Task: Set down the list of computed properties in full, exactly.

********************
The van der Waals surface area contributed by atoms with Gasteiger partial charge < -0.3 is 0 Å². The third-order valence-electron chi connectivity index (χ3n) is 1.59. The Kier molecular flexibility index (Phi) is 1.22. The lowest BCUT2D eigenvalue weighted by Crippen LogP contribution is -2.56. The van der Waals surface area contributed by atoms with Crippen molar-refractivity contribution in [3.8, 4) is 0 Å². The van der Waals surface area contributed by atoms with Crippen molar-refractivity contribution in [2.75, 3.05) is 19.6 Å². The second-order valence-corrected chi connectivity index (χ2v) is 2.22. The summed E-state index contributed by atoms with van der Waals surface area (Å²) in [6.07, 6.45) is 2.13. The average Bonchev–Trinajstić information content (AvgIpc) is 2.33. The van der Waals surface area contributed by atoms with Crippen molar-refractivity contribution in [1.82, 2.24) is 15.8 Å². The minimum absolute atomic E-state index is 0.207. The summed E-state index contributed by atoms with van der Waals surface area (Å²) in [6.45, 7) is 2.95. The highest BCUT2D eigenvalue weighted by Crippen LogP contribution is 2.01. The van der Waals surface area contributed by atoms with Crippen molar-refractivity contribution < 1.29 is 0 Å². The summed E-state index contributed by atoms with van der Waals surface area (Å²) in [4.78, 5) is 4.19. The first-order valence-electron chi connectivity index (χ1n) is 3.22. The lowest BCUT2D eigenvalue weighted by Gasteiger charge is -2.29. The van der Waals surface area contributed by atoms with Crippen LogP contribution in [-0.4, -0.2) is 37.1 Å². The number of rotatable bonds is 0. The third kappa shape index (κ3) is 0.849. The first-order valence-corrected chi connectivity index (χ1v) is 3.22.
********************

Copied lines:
The van der Waals surface area contributed by atoms with Gasteiger partial charge < -0.3 is 0 Å². The third-order valence-electron chi connectivity index (χ3n) is 1.59. The Kier molecular flexibility index (Phi) is 1.22. The lowest BCUT2D eigenvalue weighted by Crippen LogP contribution is -2.56. The van der Waals surface area contributed by atoms with Crippen molar-refractivity contribution in [3.8, 4) is 0 Å². The van der Waals surface area contributed by atoms with Crippen molar-refractivity contribution in [2.75, 3.05) is 19.6 Å². The second-order valence-corrected chi connectivity index (χ2v) is 2.22. The summed E-state index contributed by atoms with van der Waals surface area (Å²) in [6.07, 6.45) is 2.13. The average Bonchev–Trinajstić information content (AvgIpc) is 2.33. The van der Waals surface area contributed by atoms with Crippen molar-refractivity contribution in [1.82, 2.24) is 15.8 Å². The minimum absolute atomic E-state index is 0.207. The summed E-state index contributed by atoms with van der Waals surface area (Å²) in [6.45, 7) is 2.95. The highest BCUT2D eigenvalue weighted by Crippen LogP contribution is 2.01. The van der Waals surface area contributed by atoms with Crippen molar-refractivity contribution < 1.29 is 0 Å². The summed E-state index contributed by atoms with van der Waals surface area (Å²) in [4.78, 5) is 4.19. The first-order valence-electron chi connectivity index (χ1n) is 3.22. The lowest BCUT2D eigenvalue weighted by Gasteiger charge is -2.29. The van der Waals surface area contributed by atoms with Crippen LogP contribution in [-0.4, -0.2) is 37.1 Å². The number of rotatable bonds is 0. The third kappa shape index (κ3) is 0.849. The first-order valence-corrected chi connectivity index (χ1v) is 3.22.